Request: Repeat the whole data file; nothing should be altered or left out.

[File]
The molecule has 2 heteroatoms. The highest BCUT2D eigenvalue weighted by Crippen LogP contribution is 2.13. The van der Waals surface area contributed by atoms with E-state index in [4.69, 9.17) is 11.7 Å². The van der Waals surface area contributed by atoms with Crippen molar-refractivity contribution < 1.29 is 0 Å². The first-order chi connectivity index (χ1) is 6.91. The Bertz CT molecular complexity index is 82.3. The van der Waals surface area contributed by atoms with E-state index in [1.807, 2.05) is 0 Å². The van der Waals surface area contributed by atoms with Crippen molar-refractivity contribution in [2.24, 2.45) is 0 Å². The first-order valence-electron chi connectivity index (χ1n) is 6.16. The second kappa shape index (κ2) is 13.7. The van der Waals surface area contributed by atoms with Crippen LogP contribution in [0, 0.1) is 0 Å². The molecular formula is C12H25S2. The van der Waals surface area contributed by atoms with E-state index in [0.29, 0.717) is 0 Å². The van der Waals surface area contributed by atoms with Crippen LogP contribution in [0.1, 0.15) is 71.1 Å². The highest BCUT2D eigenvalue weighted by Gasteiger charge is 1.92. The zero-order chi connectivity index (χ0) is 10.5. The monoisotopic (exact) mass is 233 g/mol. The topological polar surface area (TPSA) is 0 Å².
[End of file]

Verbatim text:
The molecule has 2 heteroatoms. The highest BCUT2D eigenvalue weighted by Crippen LogP contribution is 2.13. The van der Waals surface area contributed by atoms with E-state index in [4.69, 9.17) is 11.7 Å². The van der Waals surface area contributed by atoms with Crippen molar-refractivity contribution < 1.29 is 0 Å². The first-order chi connectivity index (χ1) is 6.91. The Bertz CT molecular complexity index is 82.3. The van der Waals surface area contributed by atoms with E-state index in [1.807, 2.05) is 0 Å². The van der Waals surface area contributed by atoms with Crippen molar-refractivity contribution in [2.24, 2.45) is 0 Å². The first-order valence-electron chi connectivity index (χ1n) is 6.16. The second kappa shape index (κ2) is 13.7. The van der Waals surface area contributed by atoms with Crippen LogP contribution in [0, 0.1) is 0 Å². The molecular formula is C12H25S2. The van der Waals surface area contributed by atoms with E-state index in [0.29, 0.717) is 0 Å². The van der Waals surface area contributed by atoms with Crippen LogP contribution in [0.1, 0.15) is 71.1 Å². The highest BCUT2D eigenvalue weighted by Gasteiger charge is 1.92. The zero-order chi connectivity index (χ0) is 10.5. The monoisotopic (exact) mass is 233 g/mol. The topological polar surface area (TPSA) is 0 Å².